It was an off-the-cuff, albeit impassioned, response to a suggestion from BBC’s Question Time audience that sexual harassment could be imported to Britain by migrants.
“A very similar situation to what happened in Cologne could be described on Broad Street in Birmingham every week where women are baited and heckled,” responded Jess Phillips, the MP for Birmingham Yardley, when the audience member referred to the sexual assault of dozens of women in the German city on New Year’s Eve at the hands of 1,000 drunk and aggressive men.
Within hours, many a male voice – from Downing Street to West Midlands police – and many Twitter users intervened to put Phillips right. A city’s reputation was seemingly on the line.
“The comments of the MP aren’t borne out in terms of crime statistics,” said Superintendent Andy Parsons, police commander for Central Birmingham, pointing to a record of only 31 serious sexual assaults over the last year in the city centre.
Michael Mclean, chairman of Broad Street Pub Watch, told the BBC: “Is it true what people are saying relating it to the Cologne sex attacks? Absolutely not. The correlation between the two is a massive over-exaggeration.”
But whether Phillips was right or wrong to draw parallels between the scenes in Cologne over new year and on Britain’s city centres on a Friday and Saturday night, the instant attempt to shout Phillips down has sparked its own row.
The Tory MP Nadine Dorries tweeted: “Welcome to my world. As a woman in politics, there is always a louder, nastier group wanting to bring you down than hold you up,” while Labour MP Fiona Mactaggart said: “Keep being different, sister!”
Phillips herself made just one comment yesterday, again on social media, as the abuse on Twitter poured in: “People say they hate it when ‘Politicians are all the same’,” but they don’t, they love it. #admitsdefeat”.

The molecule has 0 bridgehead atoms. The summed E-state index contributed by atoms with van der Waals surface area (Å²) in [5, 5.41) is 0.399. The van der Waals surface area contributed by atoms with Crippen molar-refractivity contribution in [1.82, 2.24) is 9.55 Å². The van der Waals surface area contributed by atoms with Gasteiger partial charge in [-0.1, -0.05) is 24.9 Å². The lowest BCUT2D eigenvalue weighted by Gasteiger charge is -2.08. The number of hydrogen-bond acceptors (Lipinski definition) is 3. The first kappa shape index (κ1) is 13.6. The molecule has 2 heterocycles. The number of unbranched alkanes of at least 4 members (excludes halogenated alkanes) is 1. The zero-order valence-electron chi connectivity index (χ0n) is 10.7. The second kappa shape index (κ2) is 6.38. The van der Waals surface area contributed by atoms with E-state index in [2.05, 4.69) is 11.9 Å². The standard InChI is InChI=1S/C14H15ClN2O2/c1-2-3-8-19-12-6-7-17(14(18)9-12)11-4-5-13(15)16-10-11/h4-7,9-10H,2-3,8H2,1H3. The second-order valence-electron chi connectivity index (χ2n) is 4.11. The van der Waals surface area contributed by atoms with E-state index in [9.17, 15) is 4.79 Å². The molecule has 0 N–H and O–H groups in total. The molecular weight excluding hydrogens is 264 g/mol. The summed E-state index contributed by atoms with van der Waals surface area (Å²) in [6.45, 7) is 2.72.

Catherine Mayer, author and co-founder and president of the Women’s Equality Party, said she was struck by how the slight fumble in Phillips’s point had allowed her critics to close down the MP’s argument.
“Jess Phillips’s reply on Question Time suffered from over-compression, but she was clearly trying to make a legitimate point, that violence and harassment against women and girls is sadly not exceptional or limited to one group or type of perpetrator or to one situation,” Mayer said.
“That’s an uncomfortable reality for some people, but that discomfort goes only part way to explaining the process by which she became cast as the villain of the piece. It’s a repeating pattern when women speak out on such issues. If only a fraction of the energy devoted to shutting up women was instead channelled into finding constructive ways to address the problems they’re attempting to highlight.”
Julie Bindel, the writer, feminist and co-founder of Justice for Women, said the “shouting down” of Phillips was typical of a type of sexism that will use any excuse to cut women down. “It happens all the time. We have made huge progress with feminism, but there is a massive way to go. I think that sexist men have been given a new lease of life.”
On Broad Street itself, while no one approached by reporters even recognised Phillips’s name, many were pleased she’d said something, even if it allowed some to misinterpret.
“She’s probably right”, said Mike George, 25. “Lots of guys round here don’t have a problem with boundaries. They’ll go for the grope and hope it works out.”
Lucy St Ledger, a student at Birmingham City University, said: “Yeah, it can be quite annoying. But it’s like this everywhere.”
“I haven’t heard about this, but I’m pleased she’s saying it,” added Natasha, 24. “I’ve felt nervous around some guys in clubs loads of times. It’s worrying.”
Charlotte Derry said: “Yes, it’s definitely a massive problem. I hear loads of stories on Facebook of my friends being ‘touched’ – if that’s the right word. It’s not OK. We don’t like it.”
Phillips may have been shouted down, but it would seem there are plenty of quieter voices who would like her to keep on talking.